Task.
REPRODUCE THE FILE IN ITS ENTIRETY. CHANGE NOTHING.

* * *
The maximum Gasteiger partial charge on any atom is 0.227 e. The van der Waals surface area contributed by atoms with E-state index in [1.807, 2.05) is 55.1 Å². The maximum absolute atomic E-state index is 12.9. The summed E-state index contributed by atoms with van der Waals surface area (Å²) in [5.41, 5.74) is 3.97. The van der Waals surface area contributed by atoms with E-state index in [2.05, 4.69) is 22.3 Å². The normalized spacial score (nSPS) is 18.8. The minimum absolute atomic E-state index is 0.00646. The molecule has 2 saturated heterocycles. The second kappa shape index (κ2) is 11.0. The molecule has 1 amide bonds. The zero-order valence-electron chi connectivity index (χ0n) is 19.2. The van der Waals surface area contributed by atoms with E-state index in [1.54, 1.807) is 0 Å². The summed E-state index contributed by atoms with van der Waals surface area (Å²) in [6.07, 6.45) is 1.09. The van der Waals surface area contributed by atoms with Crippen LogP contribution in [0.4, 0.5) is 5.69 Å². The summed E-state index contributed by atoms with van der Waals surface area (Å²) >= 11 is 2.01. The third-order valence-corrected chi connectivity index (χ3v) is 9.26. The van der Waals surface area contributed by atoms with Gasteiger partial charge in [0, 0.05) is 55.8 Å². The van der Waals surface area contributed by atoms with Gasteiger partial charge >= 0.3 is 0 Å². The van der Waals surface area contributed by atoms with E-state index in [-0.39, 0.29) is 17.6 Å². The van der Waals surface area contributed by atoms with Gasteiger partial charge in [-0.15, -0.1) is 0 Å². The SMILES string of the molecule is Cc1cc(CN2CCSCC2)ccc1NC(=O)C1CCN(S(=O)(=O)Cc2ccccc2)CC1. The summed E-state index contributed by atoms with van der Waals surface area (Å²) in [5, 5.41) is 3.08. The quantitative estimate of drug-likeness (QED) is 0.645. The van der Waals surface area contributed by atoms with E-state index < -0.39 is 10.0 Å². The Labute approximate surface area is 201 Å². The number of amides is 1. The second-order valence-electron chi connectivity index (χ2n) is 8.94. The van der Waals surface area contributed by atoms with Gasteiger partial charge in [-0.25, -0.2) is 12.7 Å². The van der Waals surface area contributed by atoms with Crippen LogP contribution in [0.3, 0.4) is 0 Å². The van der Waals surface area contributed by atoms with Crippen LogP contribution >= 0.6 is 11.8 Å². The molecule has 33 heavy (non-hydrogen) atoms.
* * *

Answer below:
The maximum Gasteiger partial charge on any atom is 0.227 e. The van der Waals surface area contributed by atoms with E-state index in [1.807, 2.05) is 55.1 Å². The maximum absolute atomic E-state index is 12.9. The summed E-state index contributed by atoms with van der Waals surface area (Å²) in [5.41, 5.74) is 3.97. The van der Waals surface area contributed by atoms with E-state index in [2.05, 4.69) is 22.3 Å². The normalized spacial score (nSPS) is 18.8. The minimum absolute atomic E-state index is 0.00646. The molecule has 2 saturated heterocycles. The second kappa shape index (κ2) is 11.0. The molecule has 1 amide bonds. The zero-order valence-electron chi connectivity index (χ0n) is 19.2. The van der Waals surface area contributed by atoms with E-state index in [1.54, 1.807) is 0 Å². The summed E-state index contributed by atoms with van der Waals surface area (Å²) in [6.07, 6.45) is 1.09. The van der Waals surface area contributed by atoms with Crippen LogP contribution in [0.4, 0.5) is 5.69 Å². The summed E-state index contributed by atoms with van der Waals surface area (Å²) >= 11 is 2.01. The third-order valence-corrected chi connectivity index (χ3v) is 9.26. The van der Waals surface area contributed by atoms with Gasteiger partial charge in [0, 0.05) is 55.8 Å². The van der Waals surface area contributed by atoms with Gasteiger partial charge >= 0.3 is 0 Å². The van der Waals surface area contributed by atoms with E-state index in [-0.39, 0.29) is 17.6 Å². The van der Waals surface area contributed by atoms with Gasteiger partial charge in [-0.15, -0.1) is 0 Å². The SMILES string of the molecule is Cc1cc(CN2CCSCC2)ccc1NC(=O)C1CCN(S(=O)(=O)Cc2ccccc2)CC1. The summed E-state index contributed by atoms with van der Waals surface area (Å²) in [5, 5.41) is 3.08. The quantitative estimate of drug-likeness (QED) is 0.645. The van der Waals surface area contributed by atoms with E-state index < -0.39 is 10.0 Å². The Labute approximate surface area is 201 Å². The number of amides is 1. The second-order valence-electron chi connectivity index (χ2n) is 8.94. The van der Waals surface area contributed by atoms with Gasteiger partial charge in [-0.25, -0.2) is 12.7 Å². The van der Waals surface area contributed by atoms with Crippen LogP contribution in [0.3, 0.4) is 0 Å². The van der Waals surface area contributed by atoms with Crippen LogP contribution >= 0.6 is 11.8 Å². The molecule has 33 heavy (non-hydrogen) atoms.